The contract for the design for marine transport stations along the Dubai Canal has been awarded to the architecture and engineering consultancy Atkins. This presumably happened some time ago – Atkins wasn’t mentioned when the renders for the designs were originally published last year, but they don’t seem to have changed since then.
RTA says the canal stops along the 3km canal will provide transport links for commuters and tourists from Business Bay to Jumeirah; around 13 million passengers already use marine transit each year, mostly on the Creek and in Dubai Marina. Anecdotally they tend to be tourists, but commuting could be a growth area for the future – especially along the Dubai Canal.
Atkins says its winning concept was derived from Dubai’s heritage and “the historic fishing and pearling culture of the region”. A large translucent shading canopy over each station symbolises a fishing net being cast into the water. Photovoltaic panels in the canopy will generate solar power to supply light at night, so the stations should look pretty good as glowing beacons along the canal (assuming they can compete with the ambient lighting from canalside development).
Atkins has a longstanding relationship with the RTA following contracts on the Dubai Creek Abra (water taxis) and ferry stations in 2010/11, and four-year relationship with the Marine Transport Agency.
Adrian Lindon, Atkins Fellow and director of architecture, commended the Government of Dubai’s thinking on this project – opening the Dubai Water Canal in 2016 and developing more public transport choices throughout the city demonstrates an “innovative vision”, he said. “Public transportation is the cornerstone of smart healthy cities. As such the RTA is playing a vital role in meeting Dubai’s Smart City aspirations.”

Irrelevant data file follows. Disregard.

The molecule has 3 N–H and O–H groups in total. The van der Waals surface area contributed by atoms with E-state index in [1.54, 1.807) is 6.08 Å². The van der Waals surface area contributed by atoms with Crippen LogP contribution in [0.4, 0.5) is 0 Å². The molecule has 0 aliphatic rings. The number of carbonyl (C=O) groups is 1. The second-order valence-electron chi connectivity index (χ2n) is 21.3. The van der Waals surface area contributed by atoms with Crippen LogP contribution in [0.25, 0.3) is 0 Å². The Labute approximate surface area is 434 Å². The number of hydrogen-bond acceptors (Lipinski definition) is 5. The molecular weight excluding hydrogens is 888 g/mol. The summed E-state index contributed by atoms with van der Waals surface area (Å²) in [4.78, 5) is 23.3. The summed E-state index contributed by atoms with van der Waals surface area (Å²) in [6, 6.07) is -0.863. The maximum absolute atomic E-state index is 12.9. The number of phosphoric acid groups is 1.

Atkins is looking at the possibility of 3D-printing some of the station structure modules, according to Lindon. As he noted: “The Dubai 3D Printing Strategy is particularly relevant to the construction sector with a target to 3D print 25 per cent of buildings in Dubai by 2030.”
Atkins, which has just been acquired by the giant Canadian engineer and contractor SNC-Lavalin for C$3.6 billion, is celebrating 50 years in the Middle East region this year. Its projects have included the Dubai Metro (Atkins was the lead designer), the Business Bay/Downtown area (masterplanning), the Burj Al Arab (architecture and engineering), and the Dubai Opera (just about everything). Atkins is also working on Al Habtoor City, a major 395,000 m²mixed-use development beside the Dubai Canal in Business Bay.
Construction of the marine stations is planned to start in 2019.